Part Island by LatitudesRelease date: April 5, 2019
Label: Debemur Morti Productions
The press release attached to the fourth album by Latitudes makes big news of it being the first album to contain vocals on all tracks. However, those familiar with the back catalogue will have seen it coming and maybe wondered why it took so long. Whilst debut EP Bleak Epiphanies In Slow Motion was wall to wall with gloomy, screeching, instrumental darkness, the three follow up albums Agonist, Individuation and Old Sunlight contained far brighter recordings with a rich beautiful sound and a sprinkling of tracks with vocals. The evolution has continued with Part Island and the results are stunning. Each track drips with a glorious melancholy with rich and warm walls of guitars sweeping through gloriously sorrowful vocals and some stunning rhythm section work. With all these factors wrapped in some striking artwork we enter into the territory of this being Latitudes’ most impressive album yet.
I fell into the camp of wondering why it took so long for a full vocal album to appear. From the three previous albums the majority of my favourite tracks were those that contained the glorious vocals of Adam Symonds, but even I was surprised by opener ‘Underlie’. I had to check there wasn’t some kind of mix up and that the acoustic guitar, delicate vocals and light piano I was hearing belonged to the correct album. Whilst I was scrambling through emails and downloads a rumbling could be felt coming closer to focus before the gigantean guitars erupted on a wave of pounding bass and drums. There is no mistaking a Latitudes tsunami when it sweeps in like that.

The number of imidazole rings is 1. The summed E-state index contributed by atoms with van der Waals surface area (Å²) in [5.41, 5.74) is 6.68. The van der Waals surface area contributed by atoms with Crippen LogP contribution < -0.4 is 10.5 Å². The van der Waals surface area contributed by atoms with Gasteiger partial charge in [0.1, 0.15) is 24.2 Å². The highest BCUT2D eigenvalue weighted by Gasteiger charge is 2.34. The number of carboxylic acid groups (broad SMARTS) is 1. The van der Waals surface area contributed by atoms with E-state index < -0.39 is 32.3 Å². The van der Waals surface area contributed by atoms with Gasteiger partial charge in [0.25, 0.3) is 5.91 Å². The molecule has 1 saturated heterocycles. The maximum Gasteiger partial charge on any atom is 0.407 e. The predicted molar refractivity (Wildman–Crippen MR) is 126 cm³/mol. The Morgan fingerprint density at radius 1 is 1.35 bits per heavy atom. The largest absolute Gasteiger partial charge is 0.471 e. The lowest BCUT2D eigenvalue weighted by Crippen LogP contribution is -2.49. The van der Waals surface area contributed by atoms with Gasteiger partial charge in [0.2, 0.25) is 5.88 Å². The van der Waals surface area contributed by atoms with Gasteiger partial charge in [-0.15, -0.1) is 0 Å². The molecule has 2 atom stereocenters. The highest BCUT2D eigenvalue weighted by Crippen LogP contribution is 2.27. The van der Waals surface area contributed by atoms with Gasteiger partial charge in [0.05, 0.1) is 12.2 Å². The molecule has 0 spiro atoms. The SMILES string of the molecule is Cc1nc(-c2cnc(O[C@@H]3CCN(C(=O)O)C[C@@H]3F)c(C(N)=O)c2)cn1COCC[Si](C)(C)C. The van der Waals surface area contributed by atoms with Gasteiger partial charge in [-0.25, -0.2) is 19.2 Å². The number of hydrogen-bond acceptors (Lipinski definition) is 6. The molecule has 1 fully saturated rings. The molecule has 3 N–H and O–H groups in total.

Acoustic sections can also be found on ‘Fallowness’ and ‘Part Island’, but this quiet calm is only momentary in the scale of this vast release. It is quite difficult to describe how beautiful yet heavy this album is. There is a glow to the melancholic vocals and a warm punch to the drums even as they pound. The dual guitars provide two points of interest yet are united in driving the massive sound; it really is a credit to the band and producer Chris Fielding that it has been captured so well. ‘Moorland Is The Sea’ and ‘Dovestone’ both produce moments of immense aural pleasure with the driving guitar sounds that typify the album. However, the real stand out for me is ‘The Great Past’ due to the insane drumming of Mike Davies. It is some kind of miracle that only one man can cover so much ground and is behind such a vast sound. Cymbal flicks and tom fills rattle around you as if you were right there on the drum stool and your arms feel weary witnessing the ferocious effort being played out on every snare hit. I thought it would be impossible for him to beat his performance on ‘Shapeshifting’ from Individuation, but this is some effort.
Latitudes have shaped a unique sound over its last three albums and Part Island is a real pinnacle of that work. The ability to switch between deep chugging riffs and higher pitched licks without breaking down the flow of a song is unmistakable. The use of vocals is focused with a natural feel and words aren’t just thrown until they stick and they really bind in with the band. The rhythm section is beyond belief as the bass and drums create their own patterns as well as laying a base for the guitars to rise from. I hate to be one of those people, but I do think I may have just listened to the album of the year, if not; I can’t wait to hear what betters this.